How To Experience Guilt-Free Living

It’s always exciting to find a new book – that special topic I’ve been looking for – at a bargain price.God is not mad at you - book

Last week, I discovered the book by Joyce Meyer, “God is Not Mad at You.” In her usual fashion, Joyce speaks the truth about perfectionism, legalism, shame and learning how to live guilt-free.

These are topics we deal with regularly at GateWay of Hope. And the root to many of these struggles is the pain of rejection.

We can feel rejected because of various circumstances:

  • Losing our parents at an early age
  • The comments of children and/or teachers at school
  • Struggling through adolescence and the volatile teen years
  • Failing classes or failing at a job
  • Betrayal by a spouse
  • Comparisons to other women or even to our siblings
  • Abuse of any kind

When we feel rejected, we may try to be perfect – to reach that high bar others have set for us. And we may think we need to be perfect for God as well, which can trap us within the lies of legalism.

Then all sorts of damaging emotions can plague us, causing even more mental and spiritual problems which may lead to more rejection. And the cycle continues.

Some of these emotions may include:

  • Anger
  • Bitterness
  • A critical and judgmental spirit
  • Constant comparisons to others
  • Feeling defensive at any type of criticism
  • Distrusting anyone in authority
  • Compulsive behaviors
  • A stronghold of fear
  • Feeling hopeless
  • A poor self-image
  • Jealousy
  • Plus many more negative emotions

So how can we get past these issues, dig out the root and prevent the bitterness that leads to false guilt? How can we find freedom to move on?

In our Boundaries classes at GateWay, we teach women this truth, “I am not responsible for how someone else thinks.”

So if another person compares us to someone else or says something ugly to us – we don’t have to believe that or receive it into our spirits.

We can fight against it with the truth. “I’m not responsible for what you think about me.”

We can also learn to love ourselves and appreciate who we really are – separate from all the things we do.

As Joyce writes, “No matter how many other people love you, if you don’t love yourself, you will still feel lonely.”

Through Counseling, the support of relationships in groups and Coaching, we teach women how to be authentic, how to be honest and not afraid to be vulnerable, how to truly love themselves.

When we feel secure in the knowledge and truth of who we really are, when we accept ourselves as we are – then we don’t have to be perfect or meet the standards of someone else.

The most important path to guilt-free living is to realize we don’t have to earn God’s love. He accepts us and loves us. Period.

He won’t love us any more if we do great things. He won’t love us any less if we do nothing.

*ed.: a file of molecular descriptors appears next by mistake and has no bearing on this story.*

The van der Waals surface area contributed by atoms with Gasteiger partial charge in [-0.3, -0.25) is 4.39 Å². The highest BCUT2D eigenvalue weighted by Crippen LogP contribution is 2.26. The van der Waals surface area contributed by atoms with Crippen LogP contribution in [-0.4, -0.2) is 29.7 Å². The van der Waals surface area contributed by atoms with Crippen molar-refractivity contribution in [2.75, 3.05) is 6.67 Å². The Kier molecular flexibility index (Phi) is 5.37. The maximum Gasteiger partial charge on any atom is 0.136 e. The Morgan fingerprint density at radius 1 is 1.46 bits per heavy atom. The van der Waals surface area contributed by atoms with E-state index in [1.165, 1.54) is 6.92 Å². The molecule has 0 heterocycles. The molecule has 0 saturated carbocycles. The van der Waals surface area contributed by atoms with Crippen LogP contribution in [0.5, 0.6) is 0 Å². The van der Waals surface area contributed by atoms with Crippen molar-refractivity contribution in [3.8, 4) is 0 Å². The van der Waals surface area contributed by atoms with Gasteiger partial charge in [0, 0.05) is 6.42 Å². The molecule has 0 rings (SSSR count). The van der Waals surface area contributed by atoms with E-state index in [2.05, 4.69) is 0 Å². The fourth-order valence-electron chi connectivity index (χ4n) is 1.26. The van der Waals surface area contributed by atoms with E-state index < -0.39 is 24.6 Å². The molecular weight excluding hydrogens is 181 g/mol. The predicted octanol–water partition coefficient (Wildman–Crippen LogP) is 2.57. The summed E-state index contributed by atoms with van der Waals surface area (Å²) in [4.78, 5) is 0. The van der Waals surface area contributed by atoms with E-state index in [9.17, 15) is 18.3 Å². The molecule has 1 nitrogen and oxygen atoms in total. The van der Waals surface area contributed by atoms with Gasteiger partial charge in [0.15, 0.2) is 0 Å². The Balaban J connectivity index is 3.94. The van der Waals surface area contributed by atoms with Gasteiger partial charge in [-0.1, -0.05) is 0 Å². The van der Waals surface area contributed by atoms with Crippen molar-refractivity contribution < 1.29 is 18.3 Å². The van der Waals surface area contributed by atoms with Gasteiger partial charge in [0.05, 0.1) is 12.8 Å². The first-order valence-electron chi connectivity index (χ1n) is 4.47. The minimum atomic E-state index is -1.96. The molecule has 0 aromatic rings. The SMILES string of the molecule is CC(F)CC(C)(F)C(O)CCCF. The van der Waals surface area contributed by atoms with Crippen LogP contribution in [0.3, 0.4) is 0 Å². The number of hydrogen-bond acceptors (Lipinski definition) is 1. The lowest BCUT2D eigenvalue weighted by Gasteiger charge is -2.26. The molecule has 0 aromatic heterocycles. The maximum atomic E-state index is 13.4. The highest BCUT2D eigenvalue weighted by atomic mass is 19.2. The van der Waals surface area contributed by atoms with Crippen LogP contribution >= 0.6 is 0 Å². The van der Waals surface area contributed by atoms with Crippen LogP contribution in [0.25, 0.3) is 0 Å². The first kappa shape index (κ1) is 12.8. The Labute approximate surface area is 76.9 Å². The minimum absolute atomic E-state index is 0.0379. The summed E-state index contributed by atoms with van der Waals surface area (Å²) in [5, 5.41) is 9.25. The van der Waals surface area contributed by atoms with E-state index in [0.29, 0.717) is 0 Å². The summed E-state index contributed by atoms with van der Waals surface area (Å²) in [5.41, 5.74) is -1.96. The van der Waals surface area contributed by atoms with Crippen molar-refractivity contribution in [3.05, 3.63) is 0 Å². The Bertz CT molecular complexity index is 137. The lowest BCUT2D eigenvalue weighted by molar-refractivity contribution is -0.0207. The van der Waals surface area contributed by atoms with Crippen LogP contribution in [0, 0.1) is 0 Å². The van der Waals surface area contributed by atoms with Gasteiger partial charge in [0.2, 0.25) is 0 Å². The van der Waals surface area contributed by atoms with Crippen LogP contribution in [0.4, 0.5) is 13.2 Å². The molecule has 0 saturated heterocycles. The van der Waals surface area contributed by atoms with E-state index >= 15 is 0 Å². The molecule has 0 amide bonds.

He has a special place in his heart for his daughters, and he will never abandon us, reject us or leave us alone to struggle through life.

When we truly know how much God loves us, then we can begin to love ourselves even more and stop living in the land of rejection.

And if you struggle with these issues, give us a call at GateWay of Hope. 913.393.GATE (4283). We’d love to help.

©2016 GateWay of Hope – Hope, Healing and Wholeness for Women

How Will You Celebrate Easter?

We spend so much time, energy and stress celebrating Christmas when the major Christian holiday is Easter.Easter lily

True, at Christmas we celebrate the birth of Jesus and what a momentous event that was! But we also max out our credit cards, deal with the dynamics of family get-togethers and go to office parties we don’t care about.

We worry about buying the best gifts – “Will she really like this?” and try to figure out how to graciously accept the gifts we don’t want. We spend hours in lines either buying or returning gifts, then add to our landfills when we throw away wrappings, ribbons and boxes.

We dutifully attend Christmas programs and take videos of our kids in their cute Christmas outfits, all the while hoping we can somehow manage to eat the Christmas goodies without gaining weight.

Somewhere during the pre-Thanksgiving through post-Christmas season, we remember the squalid manger, a scared teenaged mother and a bunch of smelly animals. So we sing “Silent Night” and say a quickie prayer of thanks for that baby born under the Bethlehem sky.

But Easter is another matter. Sure, we still get caught up in the dyeing of eggs, the filling of baskets and the baking of the ham.

But for the most part, Easter is less stressful and more of a contemplative holiday. Plus, we only have one week to consider what it’s all about.

One week to remember the horrific destruction of a young man’s body – how flogging and crucifixion induced painful inflammation, tetanus and infection.

One week to think about the disciples who fled in fear, then wonder if we wouldn’t have done the same thing.

One week to observe the sacrament of communion and truly remember Jesus.

One week to read each of the Gospel renditions and compare the lyrical version of John’s story to the logic of Matthew’s.

One week to marvel at the miracle of resurrection and how awesome it must have been to see the risen Lord.

One week to remember how important the women were to Jesus – they stayed with him at the cross, they were the first ones to see the risen Lord, they spread the message as Jesus gave them the task, “Go and tell my disciples.”

Only one week. How will you observe Easter this year?

Maybe this Easter week will represent a 360 in our busy schedules.

Maybe we will realize our need for the Savior and truly understand what Jesus did for us on that old rugged cross.

Maybe this Easter, we will decide to fill our Easter baskets with a gratitude that reaches beyond the spring holiday and flows all the way to next December.

Maybe this year, Easter and Christmas will erupt with personal revivals around the globe. Now that would be a reason to celebrate.

©2016 GateWay of Hope – Hope, Healing and Wholeness for Women

Live From Your Power

Sometimes, it is easy to habitually repeat negative phrases such as, “I can’t do this,” or “I’ll never be able to ….”power in rejoicing

And the “What If” phrases we use often originate from a place of fear. “What if this happens?” “What if I can’t …?”